4. Officers should understand that their decisions regarding arrests and searches are in all cases subject to review by their supervisors.
5. Supervisors shall observe and review the activities of officers and counsel them as needed regarding the use of discretion.
C. Alternatives to arrest/pre-arraignment confinement
1. Officers are required to arrest suspects for all felony offenses and those major misdemeanor offenses where a victim was injured, property was stolen or damaged, or the public or an individual was placed at risk of great harm.
After an arrest has been made in these circumstances, if pre-arraignment detention is not advisable due to the suspect's health, age, infirmity, or family situation, the officer should contact a supervisor for disposition. A supervisor or the Chief of Police can authorize a field release if the individual is known or proper identification is present; or the same authorities can authorize booking and release on personal recognizance.
2. In misdemeanor criminal cases where there is no victim or property loss, where an individual or the public was not placed in danger of great harm, and in traffic offenses, officers may occasionally be faced with situations where formal action is not advisable. In such cases, officers may elect to exercise alternatives, such as the issuance of citations, referral to a social service agency, or simply to give a warning.
3. In determining whether a citation should be used, the officer shall:
a. Decide whether the offense committed is serious.
b. Attempt to understand the contributing factors to the incident and evaluate whether a reasonable person would be influenced by those factors.
c. Make a judgment as to whether the accused poses a danger to the public or himself/herself.
4. Officers often deal with situations where the public interest would be better served by social service agencies or crisis and professional organizations. In such cases the officer should refer the person to an appropriate social services agency.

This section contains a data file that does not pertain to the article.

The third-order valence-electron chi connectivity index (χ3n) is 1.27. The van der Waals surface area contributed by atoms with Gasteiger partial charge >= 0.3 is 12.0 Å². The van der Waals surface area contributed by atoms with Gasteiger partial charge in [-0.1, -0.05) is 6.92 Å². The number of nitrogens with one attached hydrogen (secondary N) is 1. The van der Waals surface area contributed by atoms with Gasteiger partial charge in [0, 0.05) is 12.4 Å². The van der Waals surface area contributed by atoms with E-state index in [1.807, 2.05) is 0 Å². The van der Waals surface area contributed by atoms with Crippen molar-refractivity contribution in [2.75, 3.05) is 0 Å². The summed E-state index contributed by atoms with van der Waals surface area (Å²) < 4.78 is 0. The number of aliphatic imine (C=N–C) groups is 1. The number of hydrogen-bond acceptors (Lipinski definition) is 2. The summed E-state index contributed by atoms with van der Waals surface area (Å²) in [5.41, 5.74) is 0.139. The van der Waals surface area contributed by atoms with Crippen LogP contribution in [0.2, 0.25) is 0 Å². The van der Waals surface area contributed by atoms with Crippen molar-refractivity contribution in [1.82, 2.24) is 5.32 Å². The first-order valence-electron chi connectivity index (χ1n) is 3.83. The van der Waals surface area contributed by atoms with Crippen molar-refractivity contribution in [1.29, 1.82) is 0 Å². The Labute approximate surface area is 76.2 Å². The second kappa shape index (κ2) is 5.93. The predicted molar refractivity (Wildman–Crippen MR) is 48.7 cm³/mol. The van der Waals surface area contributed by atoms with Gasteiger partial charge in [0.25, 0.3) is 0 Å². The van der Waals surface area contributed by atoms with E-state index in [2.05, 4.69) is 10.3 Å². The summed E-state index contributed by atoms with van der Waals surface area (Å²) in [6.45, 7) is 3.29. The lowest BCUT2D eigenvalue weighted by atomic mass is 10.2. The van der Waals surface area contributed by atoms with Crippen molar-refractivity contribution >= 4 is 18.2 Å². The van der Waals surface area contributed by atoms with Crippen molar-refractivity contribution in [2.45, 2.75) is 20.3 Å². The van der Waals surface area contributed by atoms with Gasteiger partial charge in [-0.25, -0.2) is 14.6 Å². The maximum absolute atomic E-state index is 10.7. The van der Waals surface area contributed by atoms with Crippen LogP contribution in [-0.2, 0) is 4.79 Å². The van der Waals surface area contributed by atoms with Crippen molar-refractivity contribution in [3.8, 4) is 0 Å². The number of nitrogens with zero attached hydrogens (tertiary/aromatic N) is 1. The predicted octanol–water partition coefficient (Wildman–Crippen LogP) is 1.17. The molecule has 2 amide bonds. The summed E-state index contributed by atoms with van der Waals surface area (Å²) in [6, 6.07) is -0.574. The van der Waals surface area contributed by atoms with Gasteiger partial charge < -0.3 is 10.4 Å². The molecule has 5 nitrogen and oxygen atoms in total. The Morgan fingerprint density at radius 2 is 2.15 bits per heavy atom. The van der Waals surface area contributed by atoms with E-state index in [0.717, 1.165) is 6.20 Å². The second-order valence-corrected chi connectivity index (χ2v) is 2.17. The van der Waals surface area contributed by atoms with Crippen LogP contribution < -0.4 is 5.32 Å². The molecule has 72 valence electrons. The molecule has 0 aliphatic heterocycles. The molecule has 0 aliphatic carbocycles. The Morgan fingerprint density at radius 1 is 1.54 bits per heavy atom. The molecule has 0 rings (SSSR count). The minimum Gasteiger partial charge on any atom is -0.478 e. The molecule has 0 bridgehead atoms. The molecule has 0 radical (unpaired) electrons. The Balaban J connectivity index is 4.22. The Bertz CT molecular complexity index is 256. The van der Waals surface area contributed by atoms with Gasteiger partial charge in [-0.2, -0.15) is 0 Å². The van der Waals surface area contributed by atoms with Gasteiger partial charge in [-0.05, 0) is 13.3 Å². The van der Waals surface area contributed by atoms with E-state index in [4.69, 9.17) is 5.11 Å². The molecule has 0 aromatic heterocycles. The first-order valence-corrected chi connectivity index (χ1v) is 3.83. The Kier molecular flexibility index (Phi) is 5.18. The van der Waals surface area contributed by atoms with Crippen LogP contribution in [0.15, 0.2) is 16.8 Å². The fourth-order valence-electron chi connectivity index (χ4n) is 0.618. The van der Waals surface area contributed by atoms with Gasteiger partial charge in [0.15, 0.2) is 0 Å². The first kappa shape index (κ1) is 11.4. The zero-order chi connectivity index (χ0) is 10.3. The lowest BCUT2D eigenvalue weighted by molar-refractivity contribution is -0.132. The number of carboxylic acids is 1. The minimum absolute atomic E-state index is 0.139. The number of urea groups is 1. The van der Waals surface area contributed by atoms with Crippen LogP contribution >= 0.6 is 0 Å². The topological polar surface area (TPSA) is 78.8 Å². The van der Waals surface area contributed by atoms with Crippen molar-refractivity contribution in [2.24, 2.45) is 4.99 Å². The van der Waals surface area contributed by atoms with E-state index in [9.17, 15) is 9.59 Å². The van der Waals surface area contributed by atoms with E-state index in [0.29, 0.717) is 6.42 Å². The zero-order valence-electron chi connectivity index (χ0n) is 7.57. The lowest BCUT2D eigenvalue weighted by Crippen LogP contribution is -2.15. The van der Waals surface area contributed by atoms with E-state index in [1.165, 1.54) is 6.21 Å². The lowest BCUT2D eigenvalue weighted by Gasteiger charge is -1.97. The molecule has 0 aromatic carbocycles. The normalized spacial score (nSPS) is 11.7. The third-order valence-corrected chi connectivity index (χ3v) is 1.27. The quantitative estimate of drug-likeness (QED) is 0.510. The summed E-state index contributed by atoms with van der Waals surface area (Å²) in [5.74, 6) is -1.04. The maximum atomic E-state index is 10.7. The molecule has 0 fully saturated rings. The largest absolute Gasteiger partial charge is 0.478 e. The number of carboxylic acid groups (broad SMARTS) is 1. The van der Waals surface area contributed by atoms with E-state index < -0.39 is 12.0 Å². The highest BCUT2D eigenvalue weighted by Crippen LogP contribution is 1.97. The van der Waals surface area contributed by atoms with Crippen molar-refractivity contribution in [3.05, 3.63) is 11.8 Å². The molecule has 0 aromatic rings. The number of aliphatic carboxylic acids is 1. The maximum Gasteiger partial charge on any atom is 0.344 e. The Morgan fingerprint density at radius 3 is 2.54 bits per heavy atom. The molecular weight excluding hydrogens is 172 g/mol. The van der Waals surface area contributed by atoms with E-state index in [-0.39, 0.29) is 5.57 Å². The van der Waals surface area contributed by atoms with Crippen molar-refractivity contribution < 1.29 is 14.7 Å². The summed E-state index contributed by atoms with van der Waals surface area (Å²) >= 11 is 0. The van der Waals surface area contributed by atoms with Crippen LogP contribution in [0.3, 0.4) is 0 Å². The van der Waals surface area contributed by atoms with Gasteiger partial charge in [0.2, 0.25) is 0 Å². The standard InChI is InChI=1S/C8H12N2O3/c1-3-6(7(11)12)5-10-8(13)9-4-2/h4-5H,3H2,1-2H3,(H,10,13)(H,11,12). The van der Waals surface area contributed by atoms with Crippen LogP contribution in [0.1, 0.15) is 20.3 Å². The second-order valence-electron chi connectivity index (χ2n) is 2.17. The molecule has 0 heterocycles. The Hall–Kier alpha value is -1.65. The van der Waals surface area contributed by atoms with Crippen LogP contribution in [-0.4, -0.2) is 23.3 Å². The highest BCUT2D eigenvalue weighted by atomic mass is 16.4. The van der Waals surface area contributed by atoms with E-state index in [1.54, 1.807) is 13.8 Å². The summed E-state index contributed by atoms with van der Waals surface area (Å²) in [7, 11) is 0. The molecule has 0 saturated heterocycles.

5. The use of warnings may sometimes provide a solution to a problem and may enhance the public perception of the department. Normally, the use of a warning occurs in traffic offenses, but occasionally may be applied to criminal offenses. In determining if a warning should be issued, the officer shall consider:
a. The seriousness of the offense.
b. Whether a victim was injured or had property damaged by the offender.
c. Attempt to understand the contributing factors to the incident and evaluate whether a reasonable person would be influenced by those factors.
d. The likelihood that the violator will heed the warning.
V. PROTECTION OF INDIVIDUAL RIGHTS
A. Officers will at all times act to preserve and protect the rights of all persons.
B. An officer who intends to question a suspect will inform him/her of their rights. Miranda warnings are required and shall be administered prior to any "custodial interrogation." Officers are expected to understand the requirements of the Code of Criminal Procedure 38.22 before taking any statements from suspects.
1. Listed below are representative examples of situations that are not "custodial" and therefore do not require Miranda warnings.
a. Investigatory stop and frisk.
b. Questioning during a routine traffic stop or for a minor violation, which includes driving while intoxicated (DWI) stops until a custodial interrogation begins.
c. During routine questioning at the scene of an incident or crime when the questions are not intended to elicit incriminating responses.
d. During voluntary appearances at the police facility.
e. When information or statements are made spontaneously, voluntarily and without prompting by police. (Note: Follow-up questions that exceed simple requests for clarification of initial statements may require Miranda warnings.)
2. Administering Miranda.
a. Miranda warnings shall be read by officers from the card containing this information to all persons subjected to custodial interrogation.
b. Freelancing, recitation from memory, or paraphrasing the warnings is prohibited because it precludes officers from testifying in court as to the precise wording used.
c. Officers shall ensure that suspects understand their right to remain silent and their right to an attorney. Suspects may be questioned only when they have knowingly and intelligently waived their rights. Threats, false promises, or coercion to induce suspect statements are prohibited.
d. Waivers of the Miranda rights must be performed affirmatively. Oral waivers are often sufficient but written waivers, particularly in felony charges, are preferred and should be obtained whenever possible on the appropriate agency form. It is highly recommended to video tape all waivers of rights.
e. Officers arresting deaf suspects or those suspects that appear to have limited proficiency in English shall notify their immediate supervisor and make arrangements to procure the assistance of an interpreter in accordance with this agency's policy and state and federal law.